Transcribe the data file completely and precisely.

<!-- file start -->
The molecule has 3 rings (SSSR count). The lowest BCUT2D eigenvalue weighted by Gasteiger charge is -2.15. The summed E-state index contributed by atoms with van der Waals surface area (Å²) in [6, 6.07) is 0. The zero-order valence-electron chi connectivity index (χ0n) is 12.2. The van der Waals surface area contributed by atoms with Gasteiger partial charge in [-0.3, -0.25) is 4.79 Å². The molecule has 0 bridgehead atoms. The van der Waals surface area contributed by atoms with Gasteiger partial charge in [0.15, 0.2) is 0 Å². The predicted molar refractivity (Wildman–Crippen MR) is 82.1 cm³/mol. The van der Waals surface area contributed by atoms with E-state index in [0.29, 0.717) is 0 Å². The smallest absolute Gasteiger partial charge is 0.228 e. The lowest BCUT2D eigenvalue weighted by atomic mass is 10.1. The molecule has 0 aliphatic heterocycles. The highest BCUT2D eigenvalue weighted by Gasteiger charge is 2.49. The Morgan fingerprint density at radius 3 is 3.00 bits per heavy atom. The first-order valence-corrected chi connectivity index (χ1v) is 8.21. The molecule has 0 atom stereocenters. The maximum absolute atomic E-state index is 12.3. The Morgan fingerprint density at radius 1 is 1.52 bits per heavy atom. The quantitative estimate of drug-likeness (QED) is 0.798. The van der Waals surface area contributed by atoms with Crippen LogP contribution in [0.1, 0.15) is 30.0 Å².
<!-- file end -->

The molecule has 3 rings (SSSR count). The lowest BCUT2D eigenvalue weighted by Gasteiger charge is -2.15. The summed E-state index contributed by atoms with van der Waals surface area (Å²) in [6, 6.07) is 0. The zero-order valence-electron chi connectivity index (χ0n) is 12.2. The van der Waals surface area contributed by atoms with Gasteiger partial charge in [-0.3, -0.25) is 4.79 Å². The molecule has 0 bridgehead atoms. The van der Waals surface area contributed by atoms with Gasteiger partial charge in [0.15, 0.2) is 0 Å². The predicted molar refractivity (Wildman–Crippen MR) is 82.1 cm³/mol. The van der Waals surface area contributed by atoms with E-state index in [0.29, 0.717) is 0 Å². The smallest absolute Gasteiger partial charge is 0.228 e. The lowest BCUT2D eigenvalue weighted by atomic mass is 10.1. The molecule has 0 aliphatic heterocycles. The highest BCUT2D eigenvalue weighted by Gasteiger charge is 2.49. The Morgan fingerprint density at radius 3 is 3.00 bits per heavy atom. The first-order valence-corrected chi connectivity index (χ1v) is 8.21. The molecule has 0 atom stereocenters. The maximum absolute atomic E-state index is 12.3. The Morgan fingerprint density at radius 1 is 1.52 bits per heavy atom. The quantitative estimate of drug-likeness (QED) is 0.798. The van der Waals surface area contributed by atoms with Crippen LogP contribution in [0.1, 0.15) is 30.0 Å².